Security researcher Moxie Marlinspike has turned his attention to VPNs based on Microsoft’s MS-CHAPv2 protocol, demonstrating software at Defcon that can capture and crack passwords.
Chapcrack parses the credential information out of MS-CHAPv2 handshakes, which are then sent to Cloudcracker. Cloudcracker will then return a packet that can be decrypted by Chapcrack to recover the password.
As noted by ThreatPost, MS-CHAPv2 is an old protocol that should have been replaced, but hasn’t: criticisms go back as far as 1999.
Marlinspike writes in this blog post, “It shows up most notably in PPTP VPNs, and is also used quite heavily in WPA2 Enterprise environments”.
There is, he writes, “only one unknown in the entire protocol – the MD4 hash of the user’s passphrase, which is used to construct three separate DES keys”. Since the MD4 hash of a user’s password “is enough to authenticate as them”, Marlinspike and collaborator David Hulton of Pico computing made this the focus of Chapcrack.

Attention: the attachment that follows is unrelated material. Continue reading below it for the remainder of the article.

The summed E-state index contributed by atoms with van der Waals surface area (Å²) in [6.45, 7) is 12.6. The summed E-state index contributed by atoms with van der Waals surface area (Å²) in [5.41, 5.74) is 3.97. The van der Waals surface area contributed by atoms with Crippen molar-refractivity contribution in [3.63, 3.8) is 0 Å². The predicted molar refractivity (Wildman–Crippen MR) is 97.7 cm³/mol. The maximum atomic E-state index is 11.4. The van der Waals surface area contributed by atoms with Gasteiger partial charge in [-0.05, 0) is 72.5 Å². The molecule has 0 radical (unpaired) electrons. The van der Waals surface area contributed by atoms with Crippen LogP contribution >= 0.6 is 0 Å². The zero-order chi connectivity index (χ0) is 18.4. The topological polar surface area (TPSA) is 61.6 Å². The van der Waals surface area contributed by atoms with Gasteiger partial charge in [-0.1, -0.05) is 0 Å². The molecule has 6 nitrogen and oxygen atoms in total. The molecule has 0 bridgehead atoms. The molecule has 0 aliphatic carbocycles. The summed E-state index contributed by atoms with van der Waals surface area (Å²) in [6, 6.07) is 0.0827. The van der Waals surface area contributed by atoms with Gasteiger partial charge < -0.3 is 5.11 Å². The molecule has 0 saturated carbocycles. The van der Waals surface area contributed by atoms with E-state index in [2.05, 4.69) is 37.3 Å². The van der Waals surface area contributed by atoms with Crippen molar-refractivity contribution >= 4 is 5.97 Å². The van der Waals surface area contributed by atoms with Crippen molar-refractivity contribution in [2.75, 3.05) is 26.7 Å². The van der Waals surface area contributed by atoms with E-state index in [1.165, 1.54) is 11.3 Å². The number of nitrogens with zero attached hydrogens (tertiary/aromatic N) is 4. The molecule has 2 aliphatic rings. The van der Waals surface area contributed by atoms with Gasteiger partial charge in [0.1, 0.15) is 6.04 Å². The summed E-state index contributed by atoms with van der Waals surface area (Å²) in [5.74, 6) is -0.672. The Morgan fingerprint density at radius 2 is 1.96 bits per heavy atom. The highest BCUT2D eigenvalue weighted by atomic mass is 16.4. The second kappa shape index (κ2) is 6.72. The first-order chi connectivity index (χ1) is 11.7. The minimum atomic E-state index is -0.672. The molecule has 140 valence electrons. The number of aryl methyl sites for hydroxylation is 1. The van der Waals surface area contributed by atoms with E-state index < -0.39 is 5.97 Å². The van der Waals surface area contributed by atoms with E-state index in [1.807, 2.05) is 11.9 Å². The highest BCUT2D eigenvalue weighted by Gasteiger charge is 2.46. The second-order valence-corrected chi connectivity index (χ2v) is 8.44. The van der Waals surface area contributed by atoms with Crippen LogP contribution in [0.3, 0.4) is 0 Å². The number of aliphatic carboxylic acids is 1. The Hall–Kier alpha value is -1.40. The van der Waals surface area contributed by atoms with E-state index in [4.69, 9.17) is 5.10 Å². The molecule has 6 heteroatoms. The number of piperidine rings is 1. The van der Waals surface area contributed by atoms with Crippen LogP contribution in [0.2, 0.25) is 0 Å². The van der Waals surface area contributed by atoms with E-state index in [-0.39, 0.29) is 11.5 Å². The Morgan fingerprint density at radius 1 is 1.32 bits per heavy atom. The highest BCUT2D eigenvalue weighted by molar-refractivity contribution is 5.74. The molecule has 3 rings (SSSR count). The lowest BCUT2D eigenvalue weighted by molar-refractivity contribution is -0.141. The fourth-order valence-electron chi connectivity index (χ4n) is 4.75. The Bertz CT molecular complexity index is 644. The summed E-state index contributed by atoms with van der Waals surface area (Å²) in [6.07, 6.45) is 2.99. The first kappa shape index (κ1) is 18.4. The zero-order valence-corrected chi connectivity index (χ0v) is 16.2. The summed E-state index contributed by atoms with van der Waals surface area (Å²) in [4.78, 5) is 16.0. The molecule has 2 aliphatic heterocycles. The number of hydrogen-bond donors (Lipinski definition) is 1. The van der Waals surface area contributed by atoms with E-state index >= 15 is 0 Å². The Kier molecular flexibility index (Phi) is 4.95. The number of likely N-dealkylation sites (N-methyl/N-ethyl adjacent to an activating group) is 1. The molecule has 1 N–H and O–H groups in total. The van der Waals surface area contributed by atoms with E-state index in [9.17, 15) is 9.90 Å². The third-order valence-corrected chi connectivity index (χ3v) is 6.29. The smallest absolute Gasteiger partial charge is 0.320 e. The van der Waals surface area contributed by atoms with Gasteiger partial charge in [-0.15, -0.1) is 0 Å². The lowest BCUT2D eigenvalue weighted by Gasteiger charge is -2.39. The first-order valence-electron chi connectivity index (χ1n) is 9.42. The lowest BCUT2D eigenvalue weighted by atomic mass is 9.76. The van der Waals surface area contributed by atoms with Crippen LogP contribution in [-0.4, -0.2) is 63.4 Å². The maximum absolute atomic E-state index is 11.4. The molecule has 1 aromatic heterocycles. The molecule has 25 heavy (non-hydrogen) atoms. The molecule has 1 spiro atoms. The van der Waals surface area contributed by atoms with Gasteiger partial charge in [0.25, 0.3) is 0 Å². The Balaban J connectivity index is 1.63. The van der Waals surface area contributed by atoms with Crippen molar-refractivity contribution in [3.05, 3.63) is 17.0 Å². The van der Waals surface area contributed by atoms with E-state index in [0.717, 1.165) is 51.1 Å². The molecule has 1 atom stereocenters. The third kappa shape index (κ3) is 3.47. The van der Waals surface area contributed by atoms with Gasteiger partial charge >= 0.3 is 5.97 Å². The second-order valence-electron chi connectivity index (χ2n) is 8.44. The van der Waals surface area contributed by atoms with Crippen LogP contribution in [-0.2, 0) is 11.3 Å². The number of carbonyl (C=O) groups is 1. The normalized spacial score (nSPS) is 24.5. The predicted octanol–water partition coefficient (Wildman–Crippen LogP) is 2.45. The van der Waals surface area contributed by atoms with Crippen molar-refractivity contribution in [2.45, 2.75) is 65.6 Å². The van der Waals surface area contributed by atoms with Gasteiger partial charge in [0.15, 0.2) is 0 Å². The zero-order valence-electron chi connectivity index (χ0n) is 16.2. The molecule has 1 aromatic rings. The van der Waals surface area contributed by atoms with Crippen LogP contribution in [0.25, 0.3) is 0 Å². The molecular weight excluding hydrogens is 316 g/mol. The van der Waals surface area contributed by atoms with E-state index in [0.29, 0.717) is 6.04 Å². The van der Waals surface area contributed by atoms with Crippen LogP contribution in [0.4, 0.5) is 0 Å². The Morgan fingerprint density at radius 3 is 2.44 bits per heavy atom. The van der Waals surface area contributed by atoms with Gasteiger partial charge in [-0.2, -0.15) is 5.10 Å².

While El Reg doesn’t propose reproducing Marlinspike’s technical explanation in full, it’s worth a read, if only for the reasoning behind how the attack works: from what looks like a seriously difficult computational task, he and Hulton winnow the problem down to a complexity of 256: “the security of MS-CHAPv2 can be reduced to the strength of a single DES encryption” [original emphasis].
Pico Computing’s key contribution to the effort is in the form of an FPGA-based box that can “crack any MS-CHAPv2 handshake in less than a day”, Marlinspike writes.
Marlinspike says that MS-CHAPv2 should be purged from the Internet, advising that PPTP traffic “should be considered unencrypted”, and that MS-CHAPv2 enterprise users should begin migrating – now. ®